Creating a Platform for Women

A look inside the pages of Greta Magazine, art directed by Williams. Photo courtesy of Sadie Williams.

Graphic design alumna Sadie Williams’ Greta Magazine showcases female artists and explores topics relating to feminism

By Caroline Andrade

What started as a student project within four walls of a classroom at the Academy of Art University’s School of Graphic Design (GR) ultimately took shape in the form of an award-winning publication known as Greta Magazine founded by alumna Sadie Williams.

Williams designed the magazine in GR Director Phil Hamlett’s Visual Systems 2 (GR 425) class with the initial aim of it being “just a design project,” but after reaching out on Facebook to see if anyone would be interested in writing about feminism from broad experiences, she received an onslaught of responses. “People that were friends of mine were reaching out to their friends that I didn’t know and they were responding to the post,” said Williams. “I had over 40 volunteers after that to write, so now it’s been a magazine with all original content.”

Williams created the first issue in her Visual Systems 2 class, and then two more issues were created outside of the classroom. The three issues covered “the contemporary woman,” “the body,” and “maternity.” “Greta Magazine is a platform, meaning I did not prescribe what the topics would be,” explained Williams. “It was really guided by the volunteers’ interest, [and] I kind of sifted through and categorized what the volunteers wanted to write about.”

School of Graphic Design alumna Sadie Williams. Photo courtesy of Sadie Williams.

She continued: “The contributors in the magazine come from different backgrounds, age groups, and demographics, even living in different parts of the world. “[They have] different ideas and different backgrounds religiously, and politically, and that kind of makes it an interesting read because not all the opinions are totally aligned with current feminist thought.”

Another element of working on the magazine was curating the artists that contributed to the magazine. “[W]ith my fine arts background, it was just a blast to sift through what artists at the present are doing,” she said. “Of course, every artist in Greta is female so it was awesome to see how many phenomenal female photographers there are in just the Bay Area.”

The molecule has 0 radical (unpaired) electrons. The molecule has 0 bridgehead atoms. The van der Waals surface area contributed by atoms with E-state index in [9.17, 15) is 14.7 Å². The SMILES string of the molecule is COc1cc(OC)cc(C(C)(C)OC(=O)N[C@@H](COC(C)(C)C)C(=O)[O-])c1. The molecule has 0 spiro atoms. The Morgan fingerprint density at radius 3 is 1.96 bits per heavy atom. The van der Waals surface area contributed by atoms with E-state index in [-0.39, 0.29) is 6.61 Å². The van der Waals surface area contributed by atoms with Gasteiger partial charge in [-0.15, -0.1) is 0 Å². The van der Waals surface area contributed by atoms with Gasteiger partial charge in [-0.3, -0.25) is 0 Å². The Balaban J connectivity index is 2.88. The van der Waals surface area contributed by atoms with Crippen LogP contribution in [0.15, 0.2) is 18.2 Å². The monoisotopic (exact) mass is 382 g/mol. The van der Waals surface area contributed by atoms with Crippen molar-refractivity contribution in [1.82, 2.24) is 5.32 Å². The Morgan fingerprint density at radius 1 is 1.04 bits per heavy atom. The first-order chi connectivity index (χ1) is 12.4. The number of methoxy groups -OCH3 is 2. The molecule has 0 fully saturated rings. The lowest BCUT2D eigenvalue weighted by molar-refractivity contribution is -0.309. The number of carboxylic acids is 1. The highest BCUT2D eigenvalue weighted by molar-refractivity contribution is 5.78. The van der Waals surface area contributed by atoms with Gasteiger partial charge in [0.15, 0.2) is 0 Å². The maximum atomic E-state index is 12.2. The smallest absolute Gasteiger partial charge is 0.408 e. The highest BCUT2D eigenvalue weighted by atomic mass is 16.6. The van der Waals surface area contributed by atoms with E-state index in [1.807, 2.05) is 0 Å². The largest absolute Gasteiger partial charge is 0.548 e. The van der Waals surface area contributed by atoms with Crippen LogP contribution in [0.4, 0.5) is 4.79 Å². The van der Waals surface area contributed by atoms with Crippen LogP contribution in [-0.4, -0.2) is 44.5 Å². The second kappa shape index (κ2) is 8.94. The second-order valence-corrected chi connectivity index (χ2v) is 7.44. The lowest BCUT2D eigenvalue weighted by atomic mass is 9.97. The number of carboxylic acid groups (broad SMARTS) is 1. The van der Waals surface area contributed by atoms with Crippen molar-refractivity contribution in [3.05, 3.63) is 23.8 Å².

In 2018, the magazine was recognized by Graphic Design USA prior to being published. It also received a silver award from Graphis Magazine in the Design Editorial category earlier this year.

Williams credits Hamlett for his role with Greta. “He really helped refine art direction,” she said. “This was a really expressive piece, it had a lot of room for experimentation, so he helped channel that creativity into something that made more sense.”

“Within a class structure, students are encouraged to think about all kinds of different ways to strike a balance between how much consistency you develop as a framework and how much variation you allow to happen,” said Hamlett. “In Sadie’s instance, she elected to play that out in a publication and she did a really good job of building something that has some obvious presence and some obvious attributes that remain constant, but providing a platform through which a lot of other different things can flow and take different forms. That’s the core of the class and that’s how she realized it and did a wonderful job with it.”

Williams’ advice to Academy students is to have fun with their projects. “You are going to get so much more experience and learn so much more from being really experimental and expressive, and trying something really crazy, and being a student is the time to do that.”

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